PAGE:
The cultural influence of John B. Calhoun's rodent experiments
'I look at Gotham my friends and what do I see? Gangs roam the streets attacking at will. Stress related illness, crime, murder. Their society is collapsing around them just like universe 133..'
These words, spoken by the super villain 'The Ratcatcher' to an audience of rats in a 1995 Batman comic, embody a popular suspicion of the metropolis, of the city gone bad.
They also reflect the influence of the research of John B. Calhoun, an animal ecologist who studied the effects of crowding on social animals, such as rats and mice, at the National Institute of Mental Health in the United States.
Calhoun's early research was published in 1962 and went on to become some of the most widely referenced in psychology. It has also had a wider impact on architecture, literature and popular culture.
The 'universe 133' mentioned in the Batman comic is a direct reference to one of Calhoun's specially constructed 'rodent universes' – enclosures where the animals were provided with food, bedding and shelter and allowed to breed. It was a veritable rat – or mouse – paradise. But just like the Garden of Eden, it was not to last.
The one thing that the rats lacked was space. And as the population grew there were soon too many rats for each to have its own territory and this led to an increasing number of fights.
Unable to control the frequency of social contact, the rats became increasingly stressed. Males became aggressive and some formed gangs, attacking females and the young. Mothers neglected their infants, failing to construct proper nests and even abandoning or attacking their pups. One group of males isolated themselves from the community around them and became exclusively homosexual. Cannibalism began – first of the abandoned young, then of the victims of violence.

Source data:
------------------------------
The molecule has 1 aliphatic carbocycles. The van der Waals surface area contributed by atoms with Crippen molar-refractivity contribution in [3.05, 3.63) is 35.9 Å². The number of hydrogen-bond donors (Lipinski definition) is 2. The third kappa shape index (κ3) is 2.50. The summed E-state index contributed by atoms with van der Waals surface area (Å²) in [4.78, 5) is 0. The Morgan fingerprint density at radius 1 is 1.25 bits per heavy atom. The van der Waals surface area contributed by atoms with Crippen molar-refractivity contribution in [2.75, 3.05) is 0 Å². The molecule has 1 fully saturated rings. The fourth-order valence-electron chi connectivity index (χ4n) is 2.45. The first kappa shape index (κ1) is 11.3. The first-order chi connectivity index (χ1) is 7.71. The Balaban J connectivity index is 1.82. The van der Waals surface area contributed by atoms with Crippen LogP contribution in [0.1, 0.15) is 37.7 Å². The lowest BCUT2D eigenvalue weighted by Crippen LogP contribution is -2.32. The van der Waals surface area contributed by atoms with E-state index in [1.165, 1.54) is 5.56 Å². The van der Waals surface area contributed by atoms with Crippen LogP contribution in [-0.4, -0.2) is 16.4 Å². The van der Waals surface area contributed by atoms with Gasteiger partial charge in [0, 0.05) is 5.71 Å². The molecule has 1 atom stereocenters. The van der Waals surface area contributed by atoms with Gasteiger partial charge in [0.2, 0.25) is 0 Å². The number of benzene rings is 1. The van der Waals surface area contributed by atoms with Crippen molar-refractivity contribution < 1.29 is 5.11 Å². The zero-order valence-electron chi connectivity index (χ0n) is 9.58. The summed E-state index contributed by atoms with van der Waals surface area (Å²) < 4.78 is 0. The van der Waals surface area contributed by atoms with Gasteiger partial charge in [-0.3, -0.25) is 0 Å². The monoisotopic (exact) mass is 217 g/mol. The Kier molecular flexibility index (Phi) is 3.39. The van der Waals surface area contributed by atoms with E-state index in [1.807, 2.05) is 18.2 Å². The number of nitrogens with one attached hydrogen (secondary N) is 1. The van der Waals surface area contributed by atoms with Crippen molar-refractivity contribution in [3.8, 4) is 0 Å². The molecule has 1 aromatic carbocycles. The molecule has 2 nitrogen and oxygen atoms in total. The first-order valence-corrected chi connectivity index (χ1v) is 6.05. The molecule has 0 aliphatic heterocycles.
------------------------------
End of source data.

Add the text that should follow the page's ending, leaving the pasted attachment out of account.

Calhoun commented that the natural behaviours of his rats were so disrupted that the animals had 'stopped being rats.' And the change was permanent. Even as an infant mortality rate as high as 96 per cent sent population numbers plummeting, the rodents had lost the ability to live harmoniously together. He called this phenomenon 'a behavioural sink.'
The macabre spectacle of crowded psychopathological rats and the easy comparisons with human life in the densely populated inner cities ensured that the experiments were quickly adopted as 'scientific evidence' of social decay.
It is this transmission and morphing of Calhoun's research that interests two researchers from LSE's Economic History Department. As part of a project looking at "how facts travel", Drs Edmund Ramsden and Jon Adams have charted Calhoun's influence across academic disciplines as well his broader cultural impact.
'Calhoun's research goes every where,' explains Dr Ramsden. 'It picks up common themes in the US and Britain in the sixties and seventies concerning the breakdown of urban environments and the collapse of civilisation.'
For example, the 1964 brutal murder and sexual assault of Kitty Genovese in Queens, New York shocked a generation. Thirty-eight people heard the drawn out attack on the barmaid and not a single person had contacted the police or intervened.